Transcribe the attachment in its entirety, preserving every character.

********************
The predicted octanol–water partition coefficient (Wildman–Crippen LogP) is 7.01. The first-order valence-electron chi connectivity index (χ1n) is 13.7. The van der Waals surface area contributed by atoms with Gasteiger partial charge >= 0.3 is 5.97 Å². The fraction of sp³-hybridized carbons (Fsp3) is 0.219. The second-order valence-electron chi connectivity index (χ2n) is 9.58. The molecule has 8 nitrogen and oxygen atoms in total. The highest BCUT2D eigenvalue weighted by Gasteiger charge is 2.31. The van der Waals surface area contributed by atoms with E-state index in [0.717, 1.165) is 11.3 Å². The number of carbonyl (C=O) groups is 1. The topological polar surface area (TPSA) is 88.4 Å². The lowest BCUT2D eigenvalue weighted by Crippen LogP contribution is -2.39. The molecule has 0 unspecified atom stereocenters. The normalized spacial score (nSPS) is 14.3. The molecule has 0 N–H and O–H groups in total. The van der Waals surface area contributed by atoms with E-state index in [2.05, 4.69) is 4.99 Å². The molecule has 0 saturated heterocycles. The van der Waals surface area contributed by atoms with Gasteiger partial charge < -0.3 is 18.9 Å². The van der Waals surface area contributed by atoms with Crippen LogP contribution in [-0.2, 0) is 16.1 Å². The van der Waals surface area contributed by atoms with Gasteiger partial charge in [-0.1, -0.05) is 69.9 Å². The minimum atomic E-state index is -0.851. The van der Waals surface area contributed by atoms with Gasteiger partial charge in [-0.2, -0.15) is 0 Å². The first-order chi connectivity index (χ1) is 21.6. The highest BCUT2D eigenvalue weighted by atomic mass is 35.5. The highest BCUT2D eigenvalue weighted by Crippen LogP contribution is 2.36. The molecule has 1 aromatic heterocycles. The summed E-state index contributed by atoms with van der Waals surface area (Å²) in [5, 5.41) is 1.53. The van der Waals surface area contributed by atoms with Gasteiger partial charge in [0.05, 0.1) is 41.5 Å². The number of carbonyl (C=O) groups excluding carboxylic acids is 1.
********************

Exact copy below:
The predicted octanol–water partition coefficient (Wildman–Crippen LogP) is 7.01. The first-order valence-electron chi connectivity index (χ1n) is 13.7. The van der Waals surface area contributed by atoms with Gasteiger partial charge >= 0.3 is 5.97 Å². The fraction of sp³-hybridized carbons (Fsp3) is 0.219. The second-order valence-electron chi connectivity index (χ2n) is 9.58. The molecule has 8 nitrogen and oxygen atoms in total. The highest BCUT2D eigenvalue weighted by Gasteiger charge is 2.31. The van der Waals surface area contributed by atoms with E-state index in [0.717, 1.165) is 11.3 Å². The number of carbonyl (C=O) groups is 1. The topological polar surface area (TPSA) is 88.4 Å². The lowest BCUT2D eigenvalue weighted by Crippen LogP contribution is -2.39. The molecule has 0 unspecified atom stereocenters. The normalized spacial score (nSPS) is 14.3. The molecule has 0 N–H and O–H groups in total. The van der Waals surface area contributed by atoms with E-state index in [2.05, 4.69) is 4.99 Å². The molecule has 0 saturated heterocycles. The van der Waals surface area contributed by atoms with Gasteiger partial charge < -0.3 is 18.9 Å². The van der Waals surface area contributed by atoms with Crippen LogP contribution in [-0.2, 0) is 16.1 Å². The van der Waals surface area contributed by atoms with Gasteiger partial charge in [-0.1, -0.05) is 69.9 Å². The minimum atomic E-state index is -0.851. The van der Waals surface area contributed by atoms with Gasteiger partial charge in [-0.2, -0.15) is 0 Å². The first-order chi connectivity index (χ1) is 21.6. The highest BCUT2D eigenvalue weighted by atomic mass is 35.5. The highest BCUT2D eigenvalue weighted by Crippen LogP contribution is 2.36. The molecule has 1 aromatic heterocycles. The summed E-state index contributed by atoms with van der Waals surface area (Å²) in [5, 5.41) is 1.53. The van der Waals surface area contributed by atoms with Gasteiger partial charge in [0.05, 0.1) is 41.5 Å². The number of carbonyl (C=O) groups excluding carboxylic acids is 1.